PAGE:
Corporations seek to control traffic on the Internet because that can be EXTREMELY profitable. Governments really don’t like us talking amongst ourselves so much and they seek to control who can talk to whom and when they can talk, and what they say. Governments are fond of Internet kill switches and censorship. Governments, particularly our own I suspect, really don’t like seeing such a successful thing as the Internet exist without their say so, or their taxes, or their ability to exercise control and constraint on behalf of those who contribute lots of money to them.
Proponents of Net Neutrality seek to thwart the efforts of governments and corporations to exercise ownership like control over the Internet. Net Neutrality wants the traffic on the Internet to remain unmolested by corporations and uncensored by governments and unblocked by both.
Opponents of Net Neutrality see it as a government power grab or FCC over regulation. Opponents of Net Neutrality feel that the Internet has done well on its own since the day we agreed that it actually existed, so why do we need any FCC interference whatsoever?
What is interesting is that the decision on whether or not one supports Net Neutrality has fallen along the cliché and boring left vs. right political lines, with pro-net neutrality people being on the left and anti-net neutrality people being on the right. Unfortunately this has resulted in minds instantly being closed to what the actual issues are and what is at stake.
I consider myself a libertarian (because people understand this somewhat) but more accurately a classical liberal. By definition this would put me right of center and I often agree with so called “conservative” ideals. I like to believe I look at every issue on its own though. Just because someone I might agree with on tax policy tells me Net Neutrality is bad doesn’t mean I don’t investigate for myself. In doing so I have come to support Net Neutrality notwithstanding the meaningless political labels that have been attached to it.
I would ask that those who believe in limited government and free speech, as I do, take a close look at Net Neutrality. Don’t close your mind because some hidebound conservative tells you it’s evil. It isn’t. If you are a leftist, don’t simply believe in it because your favorite Marxist kook says “the 99% are in favor of Net Neutrality.” Read up on it. Understand what the Internet is, how it works, why it’s important, who the players are. Don’t let them obfuscate the importance of this issue by pressing your political hot buttons. They do not apply.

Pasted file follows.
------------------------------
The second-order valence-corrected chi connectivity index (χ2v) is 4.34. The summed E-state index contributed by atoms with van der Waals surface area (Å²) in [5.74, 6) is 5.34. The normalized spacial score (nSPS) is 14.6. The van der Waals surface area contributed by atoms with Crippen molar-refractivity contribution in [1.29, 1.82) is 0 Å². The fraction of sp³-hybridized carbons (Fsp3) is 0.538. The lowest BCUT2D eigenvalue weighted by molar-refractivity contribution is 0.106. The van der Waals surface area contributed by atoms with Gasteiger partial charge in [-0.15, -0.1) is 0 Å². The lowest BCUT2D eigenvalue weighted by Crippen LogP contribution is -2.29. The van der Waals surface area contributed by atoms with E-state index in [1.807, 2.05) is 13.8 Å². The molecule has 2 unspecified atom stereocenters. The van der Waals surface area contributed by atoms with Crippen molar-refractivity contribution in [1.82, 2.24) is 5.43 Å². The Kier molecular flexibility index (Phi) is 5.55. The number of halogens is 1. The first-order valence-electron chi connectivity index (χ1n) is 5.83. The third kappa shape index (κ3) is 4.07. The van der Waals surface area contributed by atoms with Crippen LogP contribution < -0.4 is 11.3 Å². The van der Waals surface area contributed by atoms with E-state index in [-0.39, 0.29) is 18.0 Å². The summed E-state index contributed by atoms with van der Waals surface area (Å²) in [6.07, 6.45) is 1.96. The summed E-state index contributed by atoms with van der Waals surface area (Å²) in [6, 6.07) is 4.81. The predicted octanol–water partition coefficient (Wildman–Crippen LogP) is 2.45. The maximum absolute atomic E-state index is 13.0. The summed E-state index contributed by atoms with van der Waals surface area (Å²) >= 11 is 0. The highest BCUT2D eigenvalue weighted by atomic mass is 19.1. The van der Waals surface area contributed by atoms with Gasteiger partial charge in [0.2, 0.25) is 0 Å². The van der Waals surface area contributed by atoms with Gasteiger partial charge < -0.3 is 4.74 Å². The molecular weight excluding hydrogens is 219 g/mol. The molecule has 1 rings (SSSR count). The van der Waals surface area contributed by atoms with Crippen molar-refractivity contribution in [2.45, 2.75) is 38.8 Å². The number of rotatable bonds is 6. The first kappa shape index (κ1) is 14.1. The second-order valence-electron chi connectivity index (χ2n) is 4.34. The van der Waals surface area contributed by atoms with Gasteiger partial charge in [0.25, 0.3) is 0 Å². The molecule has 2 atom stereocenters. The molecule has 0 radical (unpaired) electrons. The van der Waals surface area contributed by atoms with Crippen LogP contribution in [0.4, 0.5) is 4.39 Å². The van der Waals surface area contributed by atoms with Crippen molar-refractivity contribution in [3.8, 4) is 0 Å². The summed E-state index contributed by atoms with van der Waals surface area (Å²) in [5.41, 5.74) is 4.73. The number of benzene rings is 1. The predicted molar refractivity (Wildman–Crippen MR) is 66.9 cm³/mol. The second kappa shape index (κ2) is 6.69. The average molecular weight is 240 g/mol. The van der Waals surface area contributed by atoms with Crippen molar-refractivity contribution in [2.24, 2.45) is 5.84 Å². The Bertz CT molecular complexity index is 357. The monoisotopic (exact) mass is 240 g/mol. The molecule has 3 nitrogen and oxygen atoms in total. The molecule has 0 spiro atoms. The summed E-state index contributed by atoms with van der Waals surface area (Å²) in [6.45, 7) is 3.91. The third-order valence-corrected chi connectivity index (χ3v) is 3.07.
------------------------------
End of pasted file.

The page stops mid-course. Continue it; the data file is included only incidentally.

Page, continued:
Conservatives, I am speaking to you in particular here. Leftists have the luxury of accidentally being on the correct side of this issue. You don’t have that luxury. You’re going to have to use your brain. You’re going to have to ask yourself how it is that rules that do nothing other than ask that the Internet remain open and free with limited governance are government over regulation and then you’re going to have to come up with an answer that makes sense. You can’t. If you understand what Net Neutrality is and you continue to insist that it’s some kind of government power grab, you’re acting irresponsibly with respect to the Internet and you are handing the Internet over to corporations to over regulate and govern because your mind is just that closed. Don’t do it. Keep in mind, calling Net Neutrality regulation is like calling The Bill of Rights regulation.
When you support Net Neutrality, you are not supporting equality over all else. You are supporting equality of opportunity. If I put up a website, people can access my website as easily as CNN or MSNBC. Within the Internet itself, there is a free market and this is because of Net Neutrality.
Those who own the wires are not policed by a free market. Those of us who purchase access from these people have little or no choice as to whom we get service from. To claim that the market will control ISPs is wrong. The market must have competition.
Without Net Neutrality the companies that own the wires are free to form an oligarchy or what can essentially be described as an OPEC of bandwidth, in which they wield entirely too much power determining how traffic flows on the Internet. Remember the wires are not the Internet. We should pay for our access to the wires, and they should be able to charge more for greater bandwidth or better QOS, but they should not be allowed to tamper with how the Internet works. They should not be allowed to throttle or even examine the packets we exchange, unless an appropriate court order has been supplied.